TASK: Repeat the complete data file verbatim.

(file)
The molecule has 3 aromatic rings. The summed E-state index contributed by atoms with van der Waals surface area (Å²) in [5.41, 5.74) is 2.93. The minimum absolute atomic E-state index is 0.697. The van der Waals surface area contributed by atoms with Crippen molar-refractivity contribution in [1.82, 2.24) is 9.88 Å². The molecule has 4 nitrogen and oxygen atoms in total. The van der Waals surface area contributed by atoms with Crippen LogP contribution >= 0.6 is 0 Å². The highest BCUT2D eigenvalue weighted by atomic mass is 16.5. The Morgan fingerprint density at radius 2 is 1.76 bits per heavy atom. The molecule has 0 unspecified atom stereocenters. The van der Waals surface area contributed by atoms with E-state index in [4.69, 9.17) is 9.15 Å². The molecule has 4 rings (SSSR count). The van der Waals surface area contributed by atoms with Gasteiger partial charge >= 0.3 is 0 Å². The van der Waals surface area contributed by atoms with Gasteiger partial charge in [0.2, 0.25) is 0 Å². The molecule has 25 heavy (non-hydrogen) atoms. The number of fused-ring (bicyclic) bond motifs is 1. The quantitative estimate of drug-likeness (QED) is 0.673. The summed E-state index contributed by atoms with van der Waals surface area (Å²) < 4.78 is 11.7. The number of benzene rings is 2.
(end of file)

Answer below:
The molecule has 3 aromatic rings. The summed E-state index contributed by atoms with van der Waals surface area (Å²) in [5.41, 5.74) is 2.93. The minimum absolute atomic E-state index is 0.697. The van der Waals surface area contributed by atoms with Crippen molar-refractivity contribution in [1.82, 2.24) is 9.88 Å². The molecule has 4 nitrogen and oxygen atoms in total. The van der Waals surface area contributed by atoms with Crippen LogP contribution >= 0.6 is 0 Å². The highest BCUT2D eigenvalue weighted by atomic mass is 16.5. The Morgan fingerprint density at radius 2 is 1.76 bits per heavy atom. The molecule has 0 unspecified atom stereocenters. The van der Waals surface area contributed by atoms with E-state index in [4.69, 9.17) is 9.15 Å². The molecule has 4 rings (SSSR count). The van der Waals surface area contributed by atoms with Gasteiger partial charge >= 0.3 is 0 Å². The van der Waals surface area contributed by atoms with Gasteiger partial charge in [0.2, 0.25) is 0 Å². The molecule has 25 heavy (non-hydrogen) atoms. The number of fused-ring (bicyclic) bond motifs is 1. The quantitative estimate of drug-likeness (QED) is 0.673. The summed E-state index contributed by atoms with van der Waals surface area (Å²) < 4.78 is 11.7. The number of benzene rings is 2.